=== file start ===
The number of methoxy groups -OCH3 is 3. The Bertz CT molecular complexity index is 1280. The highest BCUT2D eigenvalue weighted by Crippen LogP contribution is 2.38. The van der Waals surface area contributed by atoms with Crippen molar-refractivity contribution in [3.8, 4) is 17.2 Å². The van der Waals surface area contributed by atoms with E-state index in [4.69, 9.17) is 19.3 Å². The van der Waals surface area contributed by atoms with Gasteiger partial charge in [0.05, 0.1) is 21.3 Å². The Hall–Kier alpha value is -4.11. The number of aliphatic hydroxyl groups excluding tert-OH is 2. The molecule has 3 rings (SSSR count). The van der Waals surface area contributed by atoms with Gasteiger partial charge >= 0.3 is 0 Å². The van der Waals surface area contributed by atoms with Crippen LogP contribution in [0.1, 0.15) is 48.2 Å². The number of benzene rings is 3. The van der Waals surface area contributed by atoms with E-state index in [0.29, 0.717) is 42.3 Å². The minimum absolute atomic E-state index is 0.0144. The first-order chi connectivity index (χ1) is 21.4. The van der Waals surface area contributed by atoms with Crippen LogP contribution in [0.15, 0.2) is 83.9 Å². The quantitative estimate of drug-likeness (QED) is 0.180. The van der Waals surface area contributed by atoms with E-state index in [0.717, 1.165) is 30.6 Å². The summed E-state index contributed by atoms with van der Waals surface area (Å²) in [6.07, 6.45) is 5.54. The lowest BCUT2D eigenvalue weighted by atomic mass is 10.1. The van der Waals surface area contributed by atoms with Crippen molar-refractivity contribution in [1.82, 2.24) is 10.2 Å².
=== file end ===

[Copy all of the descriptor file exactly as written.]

The number of methoxy groups -OCH3 is 3. The Bertz CT molecular complexity index is 1280. The highest BCUT2D eigenvalue weighted by Crippen LogP contribution is 2.38. The van der Waals surface area contributed by atoms with Crippen molar-refractivity contribution in [3.8, 4) is 17.2 Å². The van der Waals surface area contributed by atoms with E-state index in [4.69, 9.17) is 19.3 Å². The van der Waals surface area contributed by atoms with Gasteiger partial charge in [0.05, 0.1) is 21.3 Å². The Hall–Kier alpha value is -4.11. The number of aliphatic hydroxyl groups excluding tert-OH is 2. The molecule has 3 rings (SSSR count). The van der Waals surface area contributed by atoms with Gasteiger partial charge >= 0.3 is 0 Å². The van der Waals surface area contributed by atoms with Crippen LogP contribution in [0.1, 0.15) is 48.2 Å². The number of benzene rings is 3. The van der Waals surface area contributed by atoms with E-state index in [0.29, 0.717) is 42.3 Å². The minimum absolute atomic E-state index is 0.0144. The first-order chi connectivity index (χ1) is 21.4. The van der Waals surface area contributed by atoms with Crippen LogP contribution in [0.15, 0.2) is 83.9 Å². The quantitative estimate of drug-likeness (QED) is 0.180. The van der Waals surface area contributed by atoms with E-state index in [0.717, 1.165) is 30.6 Å². The summed E-state index contributed by atoms with van der Waals surface area (Å²) in [6.07, 6.45) is 5.54. The lowest BCUT2D eigenvalue weighted by atomic mass is 10.1. The van der Waals surface area contributed by atoms with Crippen molar-refractivity contribution in [1.82, 2.24) is 10.2 Å².